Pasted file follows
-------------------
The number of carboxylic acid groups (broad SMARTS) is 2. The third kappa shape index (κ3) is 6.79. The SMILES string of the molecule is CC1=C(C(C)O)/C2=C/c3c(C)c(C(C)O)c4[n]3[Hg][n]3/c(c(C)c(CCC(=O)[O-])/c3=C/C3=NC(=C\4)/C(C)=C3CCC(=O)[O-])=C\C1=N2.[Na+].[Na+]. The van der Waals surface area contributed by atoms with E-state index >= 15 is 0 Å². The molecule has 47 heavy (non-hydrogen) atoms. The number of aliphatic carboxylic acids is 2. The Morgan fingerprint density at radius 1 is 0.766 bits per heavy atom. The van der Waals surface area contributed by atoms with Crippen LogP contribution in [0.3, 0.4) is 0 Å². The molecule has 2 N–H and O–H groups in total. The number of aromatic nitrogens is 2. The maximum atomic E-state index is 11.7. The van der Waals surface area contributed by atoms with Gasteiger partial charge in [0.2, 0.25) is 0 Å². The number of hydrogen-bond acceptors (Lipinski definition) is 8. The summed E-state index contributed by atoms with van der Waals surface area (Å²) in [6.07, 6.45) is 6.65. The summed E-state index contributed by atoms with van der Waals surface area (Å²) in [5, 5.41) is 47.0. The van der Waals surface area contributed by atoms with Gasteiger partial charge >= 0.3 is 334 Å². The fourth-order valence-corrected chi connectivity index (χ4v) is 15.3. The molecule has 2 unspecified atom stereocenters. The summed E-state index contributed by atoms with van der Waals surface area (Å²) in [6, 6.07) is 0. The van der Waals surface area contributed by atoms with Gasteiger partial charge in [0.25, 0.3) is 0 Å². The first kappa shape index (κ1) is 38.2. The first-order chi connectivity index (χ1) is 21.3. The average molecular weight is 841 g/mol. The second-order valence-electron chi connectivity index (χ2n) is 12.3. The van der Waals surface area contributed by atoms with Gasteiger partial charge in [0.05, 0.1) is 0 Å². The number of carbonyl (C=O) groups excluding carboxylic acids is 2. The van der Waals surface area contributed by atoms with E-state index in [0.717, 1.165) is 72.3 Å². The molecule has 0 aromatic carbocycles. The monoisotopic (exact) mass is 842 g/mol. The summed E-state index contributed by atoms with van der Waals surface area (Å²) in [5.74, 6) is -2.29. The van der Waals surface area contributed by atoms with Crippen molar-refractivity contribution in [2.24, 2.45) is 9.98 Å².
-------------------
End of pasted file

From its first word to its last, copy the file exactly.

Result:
The number of carboxylic acid groups (broad SMARTS) is 2. The third kappa shape index (κ3) is 6.79. The SMILES string of the molecule is CC1=C(C(C)O)/C2=C/c3c(C)c(C(C)O)c4[n]3[Hg][n]3/c(c(C)c(CCC(=O)[O-])/c3=C/C3=NC(=C\4)/C(C)=C3CCC(=O)[O-])=C\C1=N2.[Na+].[Na+]. The van der Waals surface area contributed by atoms with E-state index >= 15 is 0 Å². The molecule has 47 heavy (non-hydrogen) atoms. The number of aliphatic carboxylic acids is 2. The Morgan fingerprint density at radius 1 is 0.766 bits per heavy atom. The van der Waals surface area contributed by atoms with Crippen LogP contribution in [0.3, 0.4) is 0 Å². The molecule has 2 N–H and O–H groups in total. The number of aromatic nitrogens is 2. The maximum atomic E-state index is 11.7. The van der Waals surface area contributed by atoms with Gasteiger partial charge in [0.2, 0.25) is 0 Å². The number of hydrogen-bond acceptors (Lipinski definition) is 8. The summed E-state index contributed by atoms with van der Waals surface area (Å²) in [6.07, 6.45) is 6.65. The summed E-state index contributed by atoms with van der Waals surface area (Å²) in [5, 5.41) is 47.0. The van der Waals surface area contributed by atoms with Gasteiger partial charge >= 0.3 is 334 Å². The fourth-order valence-corrected chi connectivity index (χ4v) is 15.3. The molecule has 2 unspecified atom stereocenters. The summed E-state index contributed by atoms with van der Waals surface area (Å²) in [6, 6.07) is 0. The van der Waals surface area contributed by atoms with Gasteiger partial charge in [0.25, 0.3) is 0 Å². The first kappa shape index (κ1) is 38.2. The first-order chi connectivity index (χ1) is 21.3. The average molecular weight is 841 g/mol. The second-order valence-electron chi connectivity index (χ2n) is 12.3. The van der Waals surface area contributed by atoms with Gasteiger partial charge in [0.05, 0.1) is 0 Å². The number of carbonyl (C=O) groups excluding carboxylic acids is 2. The van der Waals surface area contributed by atoms with E-state index in [0.717, 1.165) is 72.3 Å². The molecule has 0 aromatic carbocycles. The monoisotopic (exact) mass is 842 g/mol. The summed E-state index contributed by atoms with van der Waals surface area (Å²) in [5.74, 6) is -2.29. The van der Waals surface area contributed by atoms with Crippen molar-refractivity contribution in [2.24, 2.45) is 9.98 Å².